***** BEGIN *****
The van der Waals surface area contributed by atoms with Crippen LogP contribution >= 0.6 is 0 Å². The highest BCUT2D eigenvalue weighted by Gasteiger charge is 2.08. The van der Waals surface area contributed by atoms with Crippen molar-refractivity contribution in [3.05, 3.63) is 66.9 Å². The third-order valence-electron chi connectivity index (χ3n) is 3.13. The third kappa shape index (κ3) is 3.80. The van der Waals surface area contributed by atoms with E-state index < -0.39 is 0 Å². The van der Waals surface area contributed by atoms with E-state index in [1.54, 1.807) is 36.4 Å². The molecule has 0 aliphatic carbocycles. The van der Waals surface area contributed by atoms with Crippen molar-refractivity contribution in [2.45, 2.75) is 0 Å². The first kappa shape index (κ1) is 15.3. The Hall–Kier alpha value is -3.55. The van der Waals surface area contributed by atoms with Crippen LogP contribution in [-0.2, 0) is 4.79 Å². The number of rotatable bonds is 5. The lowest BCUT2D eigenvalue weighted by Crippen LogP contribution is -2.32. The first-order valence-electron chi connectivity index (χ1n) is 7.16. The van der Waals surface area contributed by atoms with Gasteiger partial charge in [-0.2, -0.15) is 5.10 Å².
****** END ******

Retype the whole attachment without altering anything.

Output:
The van der Waals surface area contributed by atoms with Crippen LogP contribution >= 0.6 is 0 Å². The highest BCUT2D eigenvalue weighted by Gasteiger charge is 2.08. The van der Waals surface area contributed by atoms with Crippen molar-refractivity contribution in [3.05, 3.63) is 66.9 Å². The third-order valence-electron chi connectivity index (χ3n) is 3.13. The third kappa shape index (κ3) is 3.80. The van der Waals surface area contributed by atoms with E-state index < -0.39 is 0 Å². The van der Waals surface area contributed by atoms with E-state index in [1.54, 1.807) is 36.4 Å². The molecule has 0 aliphatic carbocycles. The van der Waals surface area contributed by atoms with Crippen molar-refractivity contribution in [2.45, 2.75) is 0 Å². The first kappa shape index (κ1) is 15.3. The Hall–Kier alpha value is -3.55. The van der Waals surface area contributed by atoms with Crippen LogP contribution in [-0.2, 0) is 4.79 Å². The number of rotatable bonds is 5. The lowest BCUT2D eigenvalue weighted by Crippen LogP contribution is -2.32. The first-order valence-electron chi connectivity index (χ1n) is 7.16. The van der Waals surface area contributed by atoms with Gasteiger partial charge in [-0.2, -0.15) is 5.10 Å².